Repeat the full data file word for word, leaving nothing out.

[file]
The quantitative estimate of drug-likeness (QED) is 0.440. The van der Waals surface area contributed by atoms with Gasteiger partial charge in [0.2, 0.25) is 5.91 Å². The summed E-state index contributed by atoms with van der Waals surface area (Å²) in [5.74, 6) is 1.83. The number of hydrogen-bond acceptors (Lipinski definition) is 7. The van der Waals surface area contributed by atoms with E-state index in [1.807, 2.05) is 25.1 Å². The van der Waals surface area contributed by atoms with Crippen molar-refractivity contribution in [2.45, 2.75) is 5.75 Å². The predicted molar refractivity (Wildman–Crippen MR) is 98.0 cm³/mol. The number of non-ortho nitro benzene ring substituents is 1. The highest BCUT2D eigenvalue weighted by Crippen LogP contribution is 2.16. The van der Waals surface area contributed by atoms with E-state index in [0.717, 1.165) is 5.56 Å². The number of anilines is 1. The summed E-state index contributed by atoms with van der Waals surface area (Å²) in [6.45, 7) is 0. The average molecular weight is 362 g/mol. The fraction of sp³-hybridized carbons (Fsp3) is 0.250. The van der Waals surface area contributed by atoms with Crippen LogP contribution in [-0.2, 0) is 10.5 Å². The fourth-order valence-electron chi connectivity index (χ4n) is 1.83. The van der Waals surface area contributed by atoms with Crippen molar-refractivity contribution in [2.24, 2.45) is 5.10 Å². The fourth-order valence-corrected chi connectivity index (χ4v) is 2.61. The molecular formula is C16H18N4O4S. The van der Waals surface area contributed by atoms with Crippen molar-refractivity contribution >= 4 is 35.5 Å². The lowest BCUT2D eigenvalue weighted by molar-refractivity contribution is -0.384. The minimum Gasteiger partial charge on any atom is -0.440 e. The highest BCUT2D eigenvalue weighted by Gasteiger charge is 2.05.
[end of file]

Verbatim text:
The quantitative estimate of drug-likeness (QED) is 0.440. The van der Waals surface area contributed by atoms with Gasteiger partial charge in [0.2, 0.25) is 5.91 Å². The summed E-state index contributed by atoms with van der Waals surface area (Å²) in [5.74, 6) is 1.83. The number of hydrogen-bond acceptors (Lipinski definition) is 7. The van der Waals surface area contributed by atoms with E-state index in [1.807, 2.05) is 25.1 Å². The van der Waals surface area contributed by atoms with Crippen molar-refractivity contribution in [2.45, 2.75) is 5.75 Å². The predicted molar refractivity (Wildman–Crippen MR) is 98.0 cm³/mol. The number of non-ortho nitro benzene ring substituents is 1. The highest BCUT2D eigenvalue weighted by Crippen LogP contribution is 2.16. The van der Waals surface area contributed by atoms with E-state index in [0.717, 1.165) is 5.56 Å². The number of anilines is 1. The summed E-state index contributed by atoms with van der Waals surface area (Å²) in [6.45, 7) is 0. The average molecular weight is 362 g/mol. The fraction of sp³-hybridized carbons (Fsp3) is 0.250. The van der Waals surface area contributed by atoms with Crippen LogP contribution in [-0.2, 0) is 10.5 Å². The fourth-order valence-electron chi connectivity index (χ4n) is 1.83. The van der Waals surface area contributed by atoms with Crippen molar-refractivity contribution in [2.24, 2.45) is 5.10 Å². The fourth-order valence-corrected chi connectivity index (χ4v) is 2.61. The molecular formula is C16H18N4O4S. The van der Waals surface area contributed by atoms with Crippen molar-refractivity contribution >= 4 is 35.5 Å². The lowest BCUT2D eigenvalue weighted by molar-refractivity contribution is -0.384. The minimum Gasteiger partial charge on any atom is -0.440 e. The highest BCUT2D eigenvalue weighted by Gasteiger charge is 2.05.